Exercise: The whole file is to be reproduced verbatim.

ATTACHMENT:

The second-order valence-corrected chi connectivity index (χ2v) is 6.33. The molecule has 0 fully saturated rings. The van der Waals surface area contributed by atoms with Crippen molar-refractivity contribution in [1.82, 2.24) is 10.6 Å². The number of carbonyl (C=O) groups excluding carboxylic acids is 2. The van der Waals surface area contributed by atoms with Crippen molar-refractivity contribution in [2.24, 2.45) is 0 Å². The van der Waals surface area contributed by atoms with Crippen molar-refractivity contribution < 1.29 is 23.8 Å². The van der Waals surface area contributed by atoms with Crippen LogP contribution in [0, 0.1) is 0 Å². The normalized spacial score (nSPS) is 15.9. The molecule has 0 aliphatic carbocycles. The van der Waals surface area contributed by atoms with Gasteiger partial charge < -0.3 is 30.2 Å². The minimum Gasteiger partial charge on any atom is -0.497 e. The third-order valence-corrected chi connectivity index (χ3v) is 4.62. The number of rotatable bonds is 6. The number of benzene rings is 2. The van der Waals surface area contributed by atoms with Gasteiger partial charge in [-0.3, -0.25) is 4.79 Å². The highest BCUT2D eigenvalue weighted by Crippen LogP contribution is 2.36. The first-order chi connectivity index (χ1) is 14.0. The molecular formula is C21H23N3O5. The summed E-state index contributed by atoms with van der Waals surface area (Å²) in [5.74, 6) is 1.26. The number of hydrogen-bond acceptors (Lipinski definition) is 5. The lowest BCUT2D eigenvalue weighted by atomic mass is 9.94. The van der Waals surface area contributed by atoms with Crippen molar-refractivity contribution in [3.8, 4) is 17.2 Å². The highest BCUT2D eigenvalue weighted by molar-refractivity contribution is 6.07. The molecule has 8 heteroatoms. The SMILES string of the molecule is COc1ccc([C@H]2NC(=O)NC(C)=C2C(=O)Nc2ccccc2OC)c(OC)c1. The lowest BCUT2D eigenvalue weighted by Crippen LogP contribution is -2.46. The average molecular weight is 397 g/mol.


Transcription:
The second-order valence-corrected chi connectivity index (χ2v) is 6.33. The molecule has 0 fully saturated rings. The van der Waals surface area contributed by atoms with Crippen molar-refractivity contribution in [1.82, 2.24) is 10.6 Å². The number of carbonyl (C=O) groups excluding carboxylic acids is 2. The van der Waals surface area contributed by atoms with Crippen molar-refractivity contribution in [2.24, 2.45) is 0 Å². The van der Waals surface area contributed by atoms with Crippen molar-refractivity contribution < 1.29 is 23.8 Å². The van der Waals surface area contributed by atoms with Crippen LogP contribution in [0, 0.1) is 0 Å². The normalized spacial score (nSPS) is 15.9. The molecule has 0 aliphatic carbocycles. The van der Waals surface area contributed by atoms with Gasteiger partial charge < -0.3 is 30.2 Å². The minimum Gasteiger partial charge on any atom is -0.497 e. The third-order valence-corrected chi connectivity index (χ3v) is 4.62. The number of rotatable bonds is 6. The number of benzene rings is 2. The van der Waals surface area contributed by atoms with Gasteiger partial charge in [-0.3, -0.25) is 4.79 Å². The highest BCUT2D eigenvalue weighted by Crippen LogP contribution is 2.36. The first-order chi connectivity index (χ1) is 14.0. The molecular formula is C21H23N3O5. The summed E-state index contributed by atoms with van der Waals surface area (Å²) in [5.74, 6) is 1.26. The number of hydrogen-bond acceptors (Lipinski definition) is 5. The lowest BCUT2D eigenvalue weighted by atomic mass is 9.94. The van der Waals surface area contributed by atoms with Crippen molar-refractivity contribution in [3.8, 4) is 17.2 Å². The highest BCUT2D eigenvalue weighted by molar-refractivity contribution is 6.07. The molecule has 8 heteroatoms. The SMILES string of the molecule is COc1ccc([C@H]2NC(=O)NC(C)=C2C(=O)Nc2ccccc2OC)c(OC)c1. The lowest BCUT2D eigenvalue weighted by Crippen LogP contribution is -2.46. The average molecular weight is 397 g/mol.